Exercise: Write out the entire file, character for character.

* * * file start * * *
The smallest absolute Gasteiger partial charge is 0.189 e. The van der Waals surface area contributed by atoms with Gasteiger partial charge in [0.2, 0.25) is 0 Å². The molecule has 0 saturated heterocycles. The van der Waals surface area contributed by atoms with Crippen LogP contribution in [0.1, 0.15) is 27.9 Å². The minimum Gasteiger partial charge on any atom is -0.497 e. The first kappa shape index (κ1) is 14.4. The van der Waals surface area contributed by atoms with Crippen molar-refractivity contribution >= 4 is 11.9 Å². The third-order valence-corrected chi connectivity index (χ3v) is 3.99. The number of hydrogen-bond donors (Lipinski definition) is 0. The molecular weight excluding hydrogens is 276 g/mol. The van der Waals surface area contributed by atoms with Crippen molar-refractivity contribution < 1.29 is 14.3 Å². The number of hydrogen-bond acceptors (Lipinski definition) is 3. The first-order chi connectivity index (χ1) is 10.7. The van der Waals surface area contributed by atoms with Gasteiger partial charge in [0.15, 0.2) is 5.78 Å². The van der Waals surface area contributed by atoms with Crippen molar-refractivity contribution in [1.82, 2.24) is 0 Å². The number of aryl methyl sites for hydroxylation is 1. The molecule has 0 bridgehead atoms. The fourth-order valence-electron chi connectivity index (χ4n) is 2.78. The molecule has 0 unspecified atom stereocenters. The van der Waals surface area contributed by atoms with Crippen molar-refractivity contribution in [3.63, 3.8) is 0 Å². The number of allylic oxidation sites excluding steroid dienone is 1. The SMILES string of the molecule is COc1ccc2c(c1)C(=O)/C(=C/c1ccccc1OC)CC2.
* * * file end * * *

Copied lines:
The smallest absolute Gasteiger partial charge is 0.189 e. The van der Waals surface area contributed by atoms with Gasteiger partial charge in [0.2, 0.25) is 0 Å². The molecule has 0 saturated heterocycles. The van der Waals surface area contributed by atoms with Crippen LogP contribution in [0.1, 0.15) is 27.9 Å². The minimum Gasteiger partial charge on any atom is -0.497 e. The first kappa shape index (κ1) is 14.4. The van der Waals surface area contributed by atoms with Crippen molar-refractivity contribution >= 4 is 11.9 Å². The third-order valence-corrected chi connectivity index (χ3v) is 3.99. The number of hydrogen-bond donors (Lipinski definition) is 0. The molecular weight excluding hydrogens is 276 g/mol. The van der Waals surface area contributed by atoms with Crippen molar-refractivity contribution < 1.29 is 14.3 Å². The number of hydrogen-bond acceptors (Lipinski definition) is 3. The first-order chi connectivity index (χ1) is 10.7. The van der Waals surface area contributed by atoms with Gasteiger partial charge in [0.15, 0.2) is 5.78 Å². The van der Waals surface area contributed by atoms with Crippen molar-refractivity contribution in [1.82, 2.24) is 0 Å². The number of aryl methyl sites for hydroxylation is 1. The molecule has 0 bridgehead atoms. The fourth-order valence-electron chi connectivity index (χ4n) is 2.78. The molecule has 0 unspecified atom stereocenters. The van der Waals surface area contributed by atoms with Crippen molar-refractivity contribution in [3.63, 3.8) is 0 Å². The number of allylic oxidation sites excluding steroid dienone is 1. The SMILES string of the molecule is COc1ccc2c(c1)C(=O)/C(=C/c1ccccc1OC)CC2.